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Corfu Part Three: A Trip to Mouse Island

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Part Three of Krista’s travels to Corfu:

It was a gloriously hot day in Greece as my friends and I decided to leave our pool side oasis and start exploring the beautiful island of Corfu.

Cybermetes Krista (“cybermetes” is the Greek work for boat captain!)

As we tossed around ideas, my brother mentioned a place called Mouse Island. As soon as he spoke those words, I simply had to see it. Who could resist such a name?

I was especially excited when I learned we had to take a boat to get there. I love boat rides and take one whenever possible. Whether it’s a simple Washington ferry or a Venice gondola, if there’s a boat ride available, I’m taking it. So off we went, clambering down smooth stone steps to the beach and securing two Euro tickets from an obliging chap in a floppy hat. Imagine my delight when he not only gave us a ride, but handed the wheel over to me!

According to legend Mouse Island was formed when the ship that had taken Odysseus back to Ithaca on route to its home port was turned to stone by Poseidon. Poseidon was angry at being defied by the Phaeceans.

I loved it! The sun glinting on the water and cool breezes tossing my hair as we bobbed over the waves to Mouse Island. Also known as Pontikonisi, Mouse Island is a tiny spot of land a short distance from the Convent of Vlachernas. It is known for the marvelous 11th or 12th century Byzantine Monastery of Pantokrator that’s blindingly white winding staircase looks like a mouse’s tail from a distance.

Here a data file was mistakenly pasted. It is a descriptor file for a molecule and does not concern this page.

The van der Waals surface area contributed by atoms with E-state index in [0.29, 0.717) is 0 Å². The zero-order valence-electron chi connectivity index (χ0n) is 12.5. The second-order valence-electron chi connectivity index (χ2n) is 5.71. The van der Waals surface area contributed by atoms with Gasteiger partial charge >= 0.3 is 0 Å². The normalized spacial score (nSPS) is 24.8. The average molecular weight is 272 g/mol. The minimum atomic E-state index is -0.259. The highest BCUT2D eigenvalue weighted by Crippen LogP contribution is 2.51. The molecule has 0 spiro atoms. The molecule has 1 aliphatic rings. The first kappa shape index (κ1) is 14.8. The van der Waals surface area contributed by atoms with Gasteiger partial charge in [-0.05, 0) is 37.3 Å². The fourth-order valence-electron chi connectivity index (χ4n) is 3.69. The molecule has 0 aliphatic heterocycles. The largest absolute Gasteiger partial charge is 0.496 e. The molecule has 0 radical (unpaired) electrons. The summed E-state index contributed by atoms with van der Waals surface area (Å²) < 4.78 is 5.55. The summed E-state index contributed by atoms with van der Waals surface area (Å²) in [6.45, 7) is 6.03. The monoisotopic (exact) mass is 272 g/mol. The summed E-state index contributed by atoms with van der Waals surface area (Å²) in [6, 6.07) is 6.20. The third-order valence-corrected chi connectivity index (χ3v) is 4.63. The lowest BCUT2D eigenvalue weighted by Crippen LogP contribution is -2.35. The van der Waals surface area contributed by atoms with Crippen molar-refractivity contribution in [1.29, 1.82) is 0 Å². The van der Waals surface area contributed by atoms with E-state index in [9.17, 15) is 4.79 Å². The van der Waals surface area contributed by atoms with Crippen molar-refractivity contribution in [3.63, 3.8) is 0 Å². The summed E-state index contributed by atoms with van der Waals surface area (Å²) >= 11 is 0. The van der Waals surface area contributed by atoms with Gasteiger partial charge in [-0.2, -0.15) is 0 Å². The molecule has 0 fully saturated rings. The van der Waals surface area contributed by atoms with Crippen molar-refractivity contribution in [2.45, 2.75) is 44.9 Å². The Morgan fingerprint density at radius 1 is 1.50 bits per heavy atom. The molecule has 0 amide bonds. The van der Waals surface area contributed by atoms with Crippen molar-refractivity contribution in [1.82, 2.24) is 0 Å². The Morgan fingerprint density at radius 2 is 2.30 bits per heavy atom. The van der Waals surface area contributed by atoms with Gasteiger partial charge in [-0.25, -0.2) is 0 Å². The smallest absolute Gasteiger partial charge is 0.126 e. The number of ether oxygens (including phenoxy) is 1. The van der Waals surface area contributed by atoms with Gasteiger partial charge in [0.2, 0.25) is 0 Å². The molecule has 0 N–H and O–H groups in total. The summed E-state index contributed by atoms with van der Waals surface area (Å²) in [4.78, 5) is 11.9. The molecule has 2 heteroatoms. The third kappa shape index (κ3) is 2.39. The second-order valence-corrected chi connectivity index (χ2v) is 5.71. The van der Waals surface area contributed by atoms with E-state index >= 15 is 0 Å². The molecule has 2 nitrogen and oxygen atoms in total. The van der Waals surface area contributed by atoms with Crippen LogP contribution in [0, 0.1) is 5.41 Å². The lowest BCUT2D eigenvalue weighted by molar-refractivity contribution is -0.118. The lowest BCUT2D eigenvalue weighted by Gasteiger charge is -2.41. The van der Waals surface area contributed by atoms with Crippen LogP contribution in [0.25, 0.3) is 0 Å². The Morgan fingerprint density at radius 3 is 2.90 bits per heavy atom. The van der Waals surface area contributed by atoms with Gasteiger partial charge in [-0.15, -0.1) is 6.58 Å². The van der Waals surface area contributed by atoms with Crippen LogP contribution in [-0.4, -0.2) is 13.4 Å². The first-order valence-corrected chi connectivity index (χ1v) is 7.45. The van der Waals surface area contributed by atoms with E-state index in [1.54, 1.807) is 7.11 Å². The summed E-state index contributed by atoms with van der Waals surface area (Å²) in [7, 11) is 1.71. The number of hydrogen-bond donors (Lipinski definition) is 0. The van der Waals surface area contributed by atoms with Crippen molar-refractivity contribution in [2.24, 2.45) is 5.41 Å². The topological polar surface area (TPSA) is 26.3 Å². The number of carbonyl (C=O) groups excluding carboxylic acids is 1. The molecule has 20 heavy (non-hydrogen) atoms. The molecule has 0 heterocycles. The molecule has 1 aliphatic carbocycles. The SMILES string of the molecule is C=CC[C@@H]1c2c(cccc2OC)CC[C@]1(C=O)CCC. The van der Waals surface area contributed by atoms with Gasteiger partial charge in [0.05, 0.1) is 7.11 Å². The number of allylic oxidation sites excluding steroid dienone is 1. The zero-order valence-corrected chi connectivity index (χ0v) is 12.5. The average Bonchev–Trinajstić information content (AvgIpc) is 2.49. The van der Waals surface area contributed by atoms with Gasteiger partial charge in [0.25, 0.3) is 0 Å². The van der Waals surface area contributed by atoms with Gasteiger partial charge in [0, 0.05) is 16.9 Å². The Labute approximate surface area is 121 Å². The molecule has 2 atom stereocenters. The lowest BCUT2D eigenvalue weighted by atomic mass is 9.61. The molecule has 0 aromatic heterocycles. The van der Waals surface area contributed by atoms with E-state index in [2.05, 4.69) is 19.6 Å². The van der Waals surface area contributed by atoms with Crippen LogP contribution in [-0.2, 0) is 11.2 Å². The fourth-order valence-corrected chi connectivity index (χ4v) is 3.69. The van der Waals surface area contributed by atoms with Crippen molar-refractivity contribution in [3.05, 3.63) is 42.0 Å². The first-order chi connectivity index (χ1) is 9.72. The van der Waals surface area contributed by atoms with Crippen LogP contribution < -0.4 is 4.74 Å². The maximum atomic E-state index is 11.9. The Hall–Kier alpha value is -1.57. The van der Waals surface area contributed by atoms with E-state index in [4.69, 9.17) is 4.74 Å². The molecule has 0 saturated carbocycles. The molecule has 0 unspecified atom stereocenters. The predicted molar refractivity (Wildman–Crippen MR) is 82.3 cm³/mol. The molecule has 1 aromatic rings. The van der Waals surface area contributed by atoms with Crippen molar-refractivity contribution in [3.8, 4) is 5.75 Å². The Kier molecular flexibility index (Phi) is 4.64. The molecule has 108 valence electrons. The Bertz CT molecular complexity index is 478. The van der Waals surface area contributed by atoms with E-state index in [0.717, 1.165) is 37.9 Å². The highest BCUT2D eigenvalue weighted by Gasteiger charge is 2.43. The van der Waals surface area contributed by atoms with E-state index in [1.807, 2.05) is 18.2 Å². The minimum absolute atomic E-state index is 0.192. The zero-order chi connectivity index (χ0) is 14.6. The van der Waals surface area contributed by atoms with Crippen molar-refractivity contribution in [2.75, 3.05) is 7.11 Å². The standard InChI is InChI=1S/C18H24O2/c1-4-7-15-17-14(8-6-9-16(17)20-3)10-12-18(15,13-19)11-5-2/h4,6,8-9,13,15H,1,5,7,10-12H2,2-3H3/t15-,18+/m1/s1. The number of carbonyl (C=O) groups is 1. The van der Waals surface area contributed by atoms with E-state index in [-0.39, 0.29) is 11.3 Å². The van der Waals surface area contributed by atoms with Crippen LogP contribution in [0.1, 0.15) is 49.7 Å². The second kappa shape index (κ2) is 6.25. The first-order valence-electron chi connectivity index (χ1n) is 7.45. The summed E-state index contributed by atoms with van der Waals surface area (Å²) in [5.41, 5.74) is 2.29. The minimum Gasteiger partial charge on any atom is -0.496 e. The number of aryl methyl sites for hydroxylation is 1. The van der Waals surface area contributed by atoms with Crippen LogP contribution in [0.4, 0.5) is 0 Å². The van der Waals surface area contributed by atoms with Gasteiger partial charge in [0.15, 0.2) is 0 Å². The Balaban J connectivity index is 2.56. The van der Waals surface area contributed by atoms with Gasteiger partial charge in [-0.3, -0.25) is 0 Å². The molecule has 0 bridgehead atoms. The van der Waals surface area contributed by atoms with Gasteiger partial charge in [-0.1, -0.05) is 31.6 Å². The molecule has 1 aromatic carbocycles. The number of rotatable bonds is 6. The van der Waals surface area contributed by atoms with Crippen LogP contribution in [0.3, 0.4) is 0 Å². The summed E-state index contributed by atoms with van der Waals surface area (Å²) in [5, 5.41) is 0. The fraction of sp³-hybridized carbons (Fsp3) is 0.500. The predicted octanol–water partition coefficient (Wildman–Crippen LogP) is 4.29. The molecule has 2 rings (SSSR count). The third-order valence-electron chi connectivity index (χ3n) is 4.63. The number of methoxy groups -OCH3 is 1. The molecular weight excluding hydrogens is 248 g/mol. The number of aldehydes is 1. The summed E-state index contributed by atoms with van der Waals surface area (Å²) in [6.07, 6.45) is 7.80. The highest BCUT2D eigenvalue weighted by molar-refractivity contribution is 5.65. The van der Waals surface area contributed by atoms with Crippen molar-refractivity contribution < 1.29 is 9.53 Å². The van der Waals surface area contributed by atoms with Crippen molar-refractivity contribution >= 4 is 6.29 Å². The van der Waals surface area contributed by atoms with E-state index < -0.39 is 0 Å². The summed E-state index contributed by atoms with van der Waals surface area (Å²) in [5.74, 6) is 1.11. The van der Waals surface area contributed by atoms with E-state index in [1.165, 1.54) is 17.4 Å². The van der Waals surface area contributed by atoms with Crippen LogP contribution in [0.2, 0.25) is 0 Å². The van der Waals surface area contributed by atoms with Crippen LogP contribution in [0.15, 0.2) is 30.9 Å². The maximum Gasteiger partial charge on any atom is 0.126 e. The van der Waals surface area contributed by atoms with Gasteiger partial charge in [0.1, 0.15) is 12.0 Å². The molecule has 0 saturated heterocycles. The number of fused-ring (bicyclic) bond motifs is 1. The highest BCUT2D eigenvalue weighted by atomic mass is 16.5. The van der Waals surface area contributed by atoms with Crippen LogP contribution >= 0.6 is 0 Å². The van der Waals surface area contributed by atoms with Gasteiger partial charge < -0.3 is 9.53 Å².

The bright white tower Monastery of Pantokrator is often referred to as the mouse’s tail. What was originally named the island of Pontikonisi was called Mouse Island because from a distance the small island resembles a mouse.

We eagerly climbed out of the boat and spent a happy 45 minutes on the deserted island, exploring to our hearts content. The Monastery itself sits at the top of the mouse tail staircase and has commanding views of the nearby hills and shoreline. The rest of the island is given over to lush meadows, towering trees, and a trail that meanders along the rocky coast.

A trail winds its way around Mouse Island’s Rocky Coastline

It was worth every bit of that two Euro ticket.

*All photos by Krista Bjorn

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About the author

I am a wood-burning artist, goat farmer, writer and photographer of all things food, travel, and lifestyle. Born in Canada, raised in the USA, and shaped by my European roots, I now live on a goat farm in Queensland, Australia with my husband, where I celebrate anything that leads to healing, thriving, and loving. For more visit: Rambling Tart

5 thoughts on “Corfu Part Three: A Trip to Mouse Island”

  1. Me too, Gourmantic! 🙂 I love the stories behind things too. They make stone walls or white-washed buildings so much more interesting. 🙂

    I’m so glad you’re enjoying these posts! Thank you for reading! 🙂

  2. Hi, Nice pics but you have two major errors in your piece. The monastery is not actually on Mouse Island. The building with the mouse tall staircase leading up to it is a small chapel dedicated to the Virgin Mary. The rock that legend has it is Odyyseus’ petrified ship is actually in Paleokastritsa. Just thought you might want to amend.

  3. Hi.thanks for lovely pictures.There is also a very beautiful peacock which lives in mouse island too.

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